Cell patterning and cell manipulation are for better control and understanding, and their application in practical biomedicine. In this regard, nanobiotechnologists have developed and implemented new methods to immobilize cells on substrates in a controlled manner, so-called cell patterning. Cell patterning and cell manipulation currently represent fundamental steps for conducting drug testing experiments as well as conducting basic research in the field of biology. Among them, magnetic manipulation refers to the manipulation of cells using permanent magnets or electromagnets. Since cells often lack paramagnetism or diamagnetism, immunomagnetic beads are used for cell surface labeling. Surface-modified magnetic beads can adhere to the cell surface through the specific binding of antibodies to antigens.
Magnetic forces and magnetic biomaterials can not only guide cells for tissue engineering applications that require complex and functional tissues. The 3D magnetic bioprinting system can also be used to remove uterine rings from patient cells. In this system the cells are magnetized with biocompatible gold nanoparticles, iron oxide and polylysine, but these do not change the behavior of the cells. After the magnetization procedure, the resuspended cells were placed under a 384-well plate on a magnet to form a tight ring structure in each well. This fast mode was used to study the contractility of different inhibitors simultaneously. In addition, the need for single-cell studies of membrane function, interactions with new drugs, detection and classification, and other biological applications are driving the development of magnetic single-cell arrays.
Fig.1 Phase-microscope images of cell patterns created by magnetic forces.
For single-cell studies, we use magnetic manipulation to form patterns with complex structures and to precisely locate individual cells on large arrays. To manipulate cells, we magnetically and specifically label cells using immunomagnetic labeling and magnetic in situ hybridization strategies to localize labeled single cells into the target space. Additionally, we offer combined systems of magnetic and microfluidic systems. We enhanced the immunomagnetic separation of cells by embedding paramagnetic structures within microfluidic channels. Compared to channels without magnetic structures, this approach will greatly improve the trapping efficiency. The layout of the magnetic structures and the location of the external magnets will together determine the spatial distribution of the captured cells.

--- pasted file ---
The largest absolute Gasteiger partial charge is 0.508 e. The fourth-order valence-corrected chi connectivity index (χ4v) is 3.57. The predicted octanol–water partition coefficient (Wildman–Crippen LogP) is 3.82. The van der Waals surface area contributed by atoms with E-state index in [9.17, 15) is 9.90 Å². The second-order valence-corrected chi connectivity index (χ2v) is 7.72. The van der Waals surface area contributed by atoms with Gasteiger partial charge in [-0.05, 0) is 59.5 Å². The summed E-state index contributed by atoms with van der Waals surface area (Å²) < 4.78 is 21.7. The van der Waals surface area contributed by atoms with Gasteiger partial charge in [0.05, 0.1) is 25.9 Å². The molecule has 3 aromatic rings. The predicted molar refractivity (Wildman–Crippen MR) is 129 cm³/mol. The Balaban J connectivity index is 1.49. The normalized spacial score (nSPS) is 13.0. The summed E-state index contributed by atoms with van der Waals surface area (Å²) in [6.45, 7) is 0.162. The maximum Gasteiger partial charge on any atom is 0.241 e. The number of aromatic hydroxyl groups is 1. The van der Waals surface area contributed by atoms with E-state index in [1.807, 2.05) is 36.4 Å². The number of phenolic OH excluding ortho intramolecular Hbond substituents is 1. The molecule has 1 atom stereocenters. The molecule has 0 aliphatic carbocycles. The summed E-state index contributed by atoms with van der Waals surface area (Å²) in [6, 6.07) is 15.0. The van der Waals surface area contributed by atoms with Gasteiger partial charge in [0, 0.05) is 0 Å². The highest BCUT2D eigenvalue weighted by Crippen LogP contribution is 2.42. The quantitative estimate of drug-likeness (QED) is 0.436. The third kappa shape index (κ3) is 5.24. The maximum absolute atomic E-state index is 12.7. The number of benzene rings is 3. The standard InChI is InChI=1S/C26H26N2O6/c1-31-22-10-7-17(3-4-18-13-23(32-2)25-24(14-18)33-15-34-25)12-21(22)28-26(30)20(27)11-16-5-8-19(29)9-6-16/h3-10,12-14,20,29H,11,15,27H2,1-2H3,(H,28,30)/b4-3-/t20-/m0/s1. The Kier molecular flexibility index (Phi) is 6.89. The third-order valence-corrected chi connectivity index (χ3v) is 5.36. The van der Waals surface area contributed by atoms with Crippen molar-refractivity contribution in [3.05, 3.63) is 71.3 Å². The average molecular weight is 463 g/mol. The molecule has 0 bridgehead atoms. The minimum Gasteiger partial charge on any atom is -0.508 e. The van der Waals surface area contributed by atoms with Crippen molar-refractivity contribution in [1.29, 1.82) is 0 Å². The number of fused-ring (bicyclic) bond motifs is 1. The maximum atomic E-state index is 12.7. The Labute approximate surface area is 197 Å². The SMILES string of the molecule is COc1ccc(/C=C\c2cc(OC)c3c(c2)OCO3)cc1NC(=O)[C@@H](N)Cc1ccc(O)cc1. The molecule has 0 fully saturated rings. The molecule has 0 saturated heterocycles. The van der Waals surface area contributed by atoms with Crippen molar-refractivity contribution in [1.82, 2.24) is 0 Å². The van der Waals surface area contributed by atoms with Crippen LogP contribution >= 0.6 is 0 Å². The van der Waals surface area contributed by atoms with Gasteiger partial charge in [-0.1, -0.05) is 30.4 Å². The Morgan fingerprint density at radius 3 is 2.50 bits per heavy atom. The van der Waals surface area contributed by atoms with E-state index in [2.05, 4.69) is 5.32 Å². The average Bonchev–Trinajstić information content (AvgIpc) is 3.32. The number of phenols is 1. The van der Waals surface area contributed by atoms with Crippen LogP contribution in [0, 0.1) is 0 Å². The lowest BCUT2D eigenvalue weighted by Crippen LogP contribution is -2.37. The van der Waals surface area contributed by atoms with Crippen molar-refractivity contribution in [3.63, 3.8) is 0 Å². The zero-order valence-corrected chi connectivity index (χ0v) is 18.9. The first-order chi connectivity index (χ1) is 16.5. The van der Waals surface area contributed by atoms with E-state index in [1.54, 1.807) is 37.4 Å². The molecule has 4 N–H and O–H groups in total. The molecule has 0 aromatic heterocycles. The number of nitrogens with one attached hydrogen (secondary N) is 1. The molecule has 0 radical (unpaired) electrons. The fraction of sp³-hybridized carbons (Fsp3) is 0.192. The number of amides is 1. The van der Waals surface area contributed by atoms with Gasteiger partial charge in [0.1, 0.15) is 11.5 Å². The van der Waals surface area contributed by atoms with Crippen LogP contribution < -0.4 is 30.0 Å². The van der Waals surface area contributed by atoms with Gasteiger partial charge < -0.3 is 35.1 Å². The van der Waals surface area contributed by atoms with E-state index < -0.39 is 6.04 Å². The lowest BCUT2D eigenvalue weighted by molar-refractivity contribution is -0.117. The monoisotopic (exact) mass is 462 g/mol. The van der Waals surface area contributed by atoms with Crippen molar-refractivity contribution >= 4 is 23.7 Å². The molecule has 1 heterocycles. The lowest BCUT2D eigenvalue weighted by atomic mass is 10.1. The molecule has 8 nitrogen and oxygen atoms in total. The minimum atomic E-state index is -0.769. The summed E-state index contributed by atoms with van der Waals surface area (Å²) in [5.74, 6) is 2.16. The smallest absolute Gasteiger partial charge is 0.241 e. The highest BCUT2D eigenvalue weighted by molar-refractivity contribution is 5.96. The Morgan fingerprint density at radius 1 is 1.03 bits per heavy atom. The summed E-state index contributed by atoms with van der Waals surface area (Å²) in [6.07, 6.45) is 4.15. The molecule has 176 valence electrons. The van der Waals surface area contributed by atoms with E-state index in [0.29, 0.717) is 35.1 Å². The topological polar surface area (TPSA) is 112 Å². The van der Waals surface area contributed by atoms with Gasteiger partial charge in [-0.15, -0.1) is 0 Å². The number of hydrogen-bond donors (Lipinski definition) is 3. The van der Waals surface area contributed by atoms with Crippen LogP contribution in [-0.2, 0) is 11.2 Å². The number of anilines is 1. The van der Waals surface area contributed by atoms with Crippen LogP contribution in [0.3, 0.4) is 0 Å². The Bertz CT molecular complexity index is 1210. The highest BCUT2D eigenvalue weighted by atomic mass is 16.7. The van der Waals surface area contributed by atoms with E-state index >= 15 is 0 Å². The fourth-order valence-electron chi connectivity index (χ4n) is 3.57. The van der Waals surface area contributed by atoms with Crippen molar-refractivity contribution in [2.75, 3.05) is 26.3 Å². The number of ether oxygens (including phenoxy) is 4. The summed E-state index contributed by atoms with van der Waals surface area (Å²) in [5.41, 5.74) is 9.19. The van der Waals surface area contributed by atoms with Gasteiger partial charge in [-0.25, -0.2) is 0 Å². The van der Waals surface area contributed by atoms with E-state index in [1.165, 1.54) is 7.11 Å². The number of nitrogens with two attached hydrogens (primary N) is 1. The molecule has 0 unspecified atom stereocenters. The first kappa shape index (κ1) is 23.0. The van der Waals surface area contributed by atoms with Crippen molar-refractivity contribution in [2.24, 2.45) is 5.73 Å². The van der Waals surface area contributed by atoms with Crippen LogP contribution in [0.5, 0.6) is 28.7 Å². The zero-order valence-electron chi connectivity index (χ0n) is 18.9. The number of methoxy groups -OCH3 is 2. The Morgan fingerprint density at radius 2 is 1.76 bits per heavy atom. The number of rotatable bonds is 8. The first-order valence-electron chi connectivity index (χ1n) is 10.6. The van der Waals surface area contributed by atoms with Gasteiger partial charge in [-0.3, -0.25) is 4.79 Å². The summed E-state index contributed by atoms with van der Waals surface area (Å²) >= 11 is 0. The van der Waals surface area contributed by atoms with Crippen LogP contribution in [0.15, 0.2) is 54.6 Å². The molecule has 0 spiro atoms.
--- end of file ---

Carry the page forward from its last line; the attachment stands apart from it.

For bacterial research, we offer magnetic arrays suitable for bacterial patterns. We magnetically label bacteria by immunomagnetic in situ hybridization to improve specificity and ensure bacterial immobilization, suitable for further study of bacteria.
In tissue engineering, we can facilitate three-dimensionally controlled seeding of cells by magnetic guidance. We provide magnetic scaffolds with short-scale strong magnetic gradients capable of orienting and trapping magnetized cells on selected sides of the scaffold fibers. Such localized magnetic patterns provide a convenient route to construct 3D cellular architectures with microscale texture control.